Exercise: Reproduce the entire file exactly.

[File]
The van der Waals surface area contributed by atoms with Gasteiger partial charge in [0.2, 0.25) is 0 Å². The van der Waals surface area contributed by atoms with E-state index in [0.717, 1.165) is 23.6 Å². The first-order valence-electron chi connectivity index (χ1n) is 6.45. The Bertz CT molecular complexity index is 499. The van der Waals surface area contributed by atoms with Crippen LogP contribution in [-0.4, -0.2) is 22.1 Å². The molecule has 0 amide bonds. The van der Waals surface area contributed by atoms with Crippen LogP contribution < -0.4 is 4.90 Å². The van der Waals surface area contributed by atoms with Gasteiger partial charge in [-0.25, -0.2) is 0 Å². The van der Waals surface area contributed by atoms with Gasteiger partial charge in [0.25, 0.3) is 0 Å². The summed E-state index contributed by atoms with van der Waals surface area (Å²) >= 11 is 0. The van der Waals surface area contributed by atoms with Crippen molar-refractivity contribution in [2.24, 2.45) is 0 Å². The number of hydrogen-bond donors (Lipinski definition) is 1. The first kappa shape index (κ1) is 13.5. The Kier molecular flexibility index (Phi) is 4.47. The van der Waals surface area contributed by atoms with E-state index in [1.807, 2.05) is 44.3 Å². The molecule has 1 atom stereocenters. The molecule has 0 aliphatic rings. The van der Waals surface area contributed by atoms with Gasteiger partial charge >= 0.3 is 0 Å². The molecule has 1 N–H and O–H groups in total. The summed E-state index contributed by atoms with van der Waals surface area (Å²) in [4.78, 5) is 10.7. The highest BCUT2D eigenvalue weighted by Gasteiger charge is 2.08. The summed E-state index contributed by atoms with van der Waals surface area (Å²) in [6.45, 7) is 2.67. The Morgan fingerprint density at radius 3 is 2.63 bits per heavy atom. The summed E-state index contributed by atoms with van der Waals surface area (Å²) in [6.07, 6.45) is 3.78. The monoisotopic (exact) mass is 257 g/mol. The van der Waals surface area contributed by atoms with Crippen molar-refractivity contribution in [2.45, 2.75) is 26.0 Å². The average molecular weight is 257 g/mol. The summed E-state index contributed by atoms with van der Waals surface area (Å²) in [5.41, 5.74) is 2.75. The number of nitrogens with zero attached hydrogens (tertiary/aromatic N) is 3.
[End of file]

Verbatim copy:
The van der Waals surface area contributed by atoms with Gasteiger partial charge in [0.2, 0.25) is 0 Å². The van der Waals surface area contributed by atoms with E-state index in [0.717, 1.165) is 23.6 Å². The first-order valence-electron chi connectivity index (χ1n) is 6.45. The Bertz CT molecular complexity index is 499. The van der Waals surface area contributed by atoms with Crippen LogP contribution in [-0.4, -0.2) is 22.1 Å². The molecule has 0 amide bonds. The van der Waals surface area contributed by atoms with Crippen LogP contribution < -0.4 is 4.90 Å². The van der Waals surface area contributed by atoms with Gasteiger partial charge in [-0.25, -0.2) is 0 Å². The van der Waals surface area contributed by atoms with Gasteiger partial charge in [0.25, 0.3) is 0 Å². The summed E-state index contributed by atoms with van der Waals surface area (Å²) >= 11 is 0. The van der Waals surface area contributed by atoms with Crippen molar-refractivity contribution in [2.24, 2.45) is 0 Å². The number of hydrogen-bond donors (Lipinski definition) is 1. The first kappa shape index (κ1) is 13.5. The Kier molecular flexibility index (Phi) is 4.47. The van der Waals surface area contributed by atoms with E-state index in [1.807, 2.05) is 44.3 Å². The molecule has 1 atom stereocenters. The molecule has 0 aliphatic rings. The van der Waals surface area contributed by atoms with Gasteiger partial charge >= 0.3 is 0 Å². The molecule has 1 N–H and O–H groups in total. The summed E-state index contributed by atoms with van der Waals surface area (Å²) in [4.78, 5) is 10.7. The highest BCUT2D eigenvalue weighted by Gasteiger charge is 2.08. The summed E-state index contributed by atoms with van der Waals surface area (Å²) in [6.45, 7) is 2.67. The Morgan fingerprint density at radius 3 is 2.63 bits per heavy atom. The summed E-state index contributed by atoms with van der Waals surface area (Å²) in [6.07, 6.45) is 3.78. The monoisotopic (exact) mass is 257 g/mol. The van der Waals surface area contributed by atoms with Crippen molar-refractivity contribution in [2.45, 2.75) is 26.0 Å². The average molecular weight is 257 g/mol. The summed E-state index contributed by atoms with van der Waals surface area (Å²) in [5.41, 5.74) is 2.75. The number of nitrogens with zero attached hydrogens (tertiary/aromatic N) is 3.